The Scottish government remains "firmly committed" to implementing the named person scheme as soon as practicable, the deputy first minister has said.
John Swinney made the pledge as he confirmed the policy would not be rolled out on the last day of August as initially planned, pending changes.
It follows a ruling by the UK Supreme Court last month that aspects of the plan breached European human rights.
The scheme would appoint a named person to oversee the welfare of every child.
But judges decided that information-sharing provisions in the plan could result in disproportionate interference with Article 8 rights under the European Convention on Human Rights (ECHR) - the right to a family and private life.
Secondary legislation required to stop commencement of the relevant parts of the act at the end of this month have now been laid before the Scottish Parliament.
Mr Swinney said he would make a statement to MSPs in the first week after the summer recess on progress in implementing the scheme, and insisted the issue was "one of timing, not of policy".
He said: "In its judgment last month, the Supreme Court dismissed a number of challenges to the named person policy and described its aims as 'unquestionably legitimate and benign'.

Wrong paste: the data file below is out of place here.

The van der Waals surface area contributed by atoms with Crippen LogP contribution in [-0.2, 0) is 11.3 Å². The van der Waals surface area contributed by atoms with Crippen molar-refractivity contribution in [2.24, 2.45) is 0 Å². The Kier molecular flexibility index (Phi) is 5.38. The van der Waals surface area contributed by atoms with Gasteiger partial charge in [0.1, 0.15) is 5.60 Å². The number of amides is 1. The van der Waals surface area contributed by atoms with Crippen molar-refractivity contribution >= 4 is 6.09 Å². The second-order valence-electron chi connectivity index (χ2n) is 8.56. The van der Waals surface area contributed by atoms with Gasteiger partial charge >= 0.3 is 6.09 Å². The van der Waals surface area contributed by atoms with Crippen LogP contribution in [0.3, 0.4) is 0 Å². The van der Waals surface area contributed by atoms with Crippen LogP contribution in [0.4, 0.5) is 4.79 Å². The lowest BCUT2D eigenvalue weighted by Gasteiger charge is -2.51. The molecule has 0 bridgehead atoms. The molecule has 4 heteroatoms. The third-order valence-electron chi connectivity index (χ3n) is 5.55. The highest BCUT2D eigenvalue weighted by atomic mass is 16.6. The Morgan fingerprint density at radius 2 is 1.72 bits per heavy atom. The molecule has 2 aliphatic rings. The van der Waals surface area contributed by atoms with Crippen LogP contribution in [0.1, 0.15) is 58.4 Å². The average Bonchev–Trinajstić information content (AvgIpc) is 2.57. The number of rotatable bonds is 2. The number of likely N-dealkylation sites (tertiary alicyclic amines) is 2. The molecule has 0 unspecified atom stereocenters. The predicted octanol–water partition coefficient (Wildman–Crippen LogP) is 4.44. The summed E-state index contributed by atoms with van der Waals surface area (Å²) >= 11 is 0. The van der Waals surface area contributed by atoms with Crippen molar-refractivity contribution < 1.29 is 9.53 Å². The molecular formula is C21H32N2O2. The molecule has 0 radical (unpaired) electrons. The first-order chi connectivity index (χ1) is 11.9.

"However, the court's ruling made clear the Scottish government needs to amend the information-sharing provisions in the 2014 Act and provide greater clarity about the basis on which information will be shared to ensure compliance with the ECHR.
"I confirmed earlier this month that the Scottish government is therefore not commencing the named person provisions of the Children and Young People (Scotland) Act 2014 on August 31, and ministers have today lodged the necessary order to address this point.
"We remain firmly committed to implementing the named person service to support children and their families. We will engage with key partners across public services, the third sector, Parliament and the wider public to take this forward.
"I am determined to see the service implemented as soon as practicable. There will be a named person service, its availability guaranteed by law to those who want to use it."
Mr Swinney said a new roll-out date would be brought before Parliament.
Scottish Conservative education spokeswoman Liz Smith said: "Families and professionals will welcome this development.
"But this also contributes to the confusion in those local authorities which have already launched a scheme now deemed to be unlawful."